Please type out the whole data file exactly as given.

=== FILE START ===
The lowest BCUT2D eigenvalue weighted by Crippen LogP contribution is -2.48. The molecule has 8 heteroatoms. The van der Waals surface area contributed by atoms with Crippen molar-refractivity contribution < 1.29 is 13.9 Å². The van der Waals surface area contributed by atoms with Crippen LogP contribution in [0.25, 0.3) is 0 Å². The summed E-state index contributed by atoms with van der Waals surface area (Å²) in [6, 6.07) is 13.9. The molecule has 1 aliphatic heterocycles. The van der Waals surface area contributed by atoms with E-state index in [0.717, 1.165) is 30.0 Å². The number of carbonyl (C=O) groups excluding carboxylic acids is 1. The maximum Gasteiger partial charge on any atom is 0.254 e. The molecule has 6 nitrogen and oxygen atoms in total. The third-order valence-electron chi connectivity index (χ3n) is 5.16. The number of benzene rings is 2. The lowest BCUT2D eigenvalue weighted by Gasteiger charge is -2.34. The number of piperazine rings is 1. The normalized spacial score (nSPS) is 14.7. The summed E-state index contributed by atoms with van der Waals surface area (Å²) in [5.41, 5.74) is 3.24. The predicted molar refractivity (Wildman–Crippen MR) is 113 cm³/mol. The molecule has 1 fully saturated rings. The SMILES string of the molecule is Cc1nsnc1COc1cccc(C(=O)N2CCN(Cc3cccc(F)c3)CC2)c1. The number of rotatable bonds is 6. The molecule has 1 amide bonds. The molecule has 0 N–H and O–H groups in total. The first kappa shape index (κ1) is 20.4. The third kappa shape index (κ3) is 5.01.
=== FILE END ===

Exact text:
The lowest BCUT2D eigenvalue weighted by Crippen LogP contribution is -2.48. The molecule has 8 heteroatoms. The van der Waals surface area contributed by atoms with Crippen molar-refractivity contribution < 1.29 is 13.9 Å². The van der Waals surface area contributed by atoms with Crippen LogP contribution in [0.25, 0.3) is 0 Å². The summed E-state index contributed by atoms with van der Waals surface area (Å²) in [6, 6.07) is 13.9. The molecule has 1 aliphatic heterocycles. The van der Waals surface area contributed by atoms with E-state index in [0.717, 1.165) is 30.0 Å². The number of carbonyl (C=O) groups excluding carboxylic acids is 1. The maximum Gasteiger partial charge on any atom is 0.254 e. The molecule has 6 nitrogen and oxygen atoms in total. The third-order valence-electron chi connectivity index (χ3n) is 5.16. The number of benzene rings is 2. The lowest BCUT2D eigenvalue weighted by Gasteiger charge is -2.34. The number of piperazine rings is 1. The normalized spacial score (nSPS) is 14.7. The summed E-state index contributed by atoms with van der Waals surface area (Å²) in [5.41, 5.74) is 3.24. The predicted molar refractivity (Wildman–Crippen MR) is 113 cm³/mol. The molecule has 1 fully saturated rings. The SMILES string of the molecule is Cc1nsnc1COc1cccc(C(=O)N2CCN(Cc3cccc(F)c3)CC2)c1. The number of rotatable bonds is 6. The molecule has 1 amide bonds. The molecule has 0 N–H and O–H groups in total. The first kappa shape index (κ1) is 20.4. The third kappa shape index (κ3) is 5.01.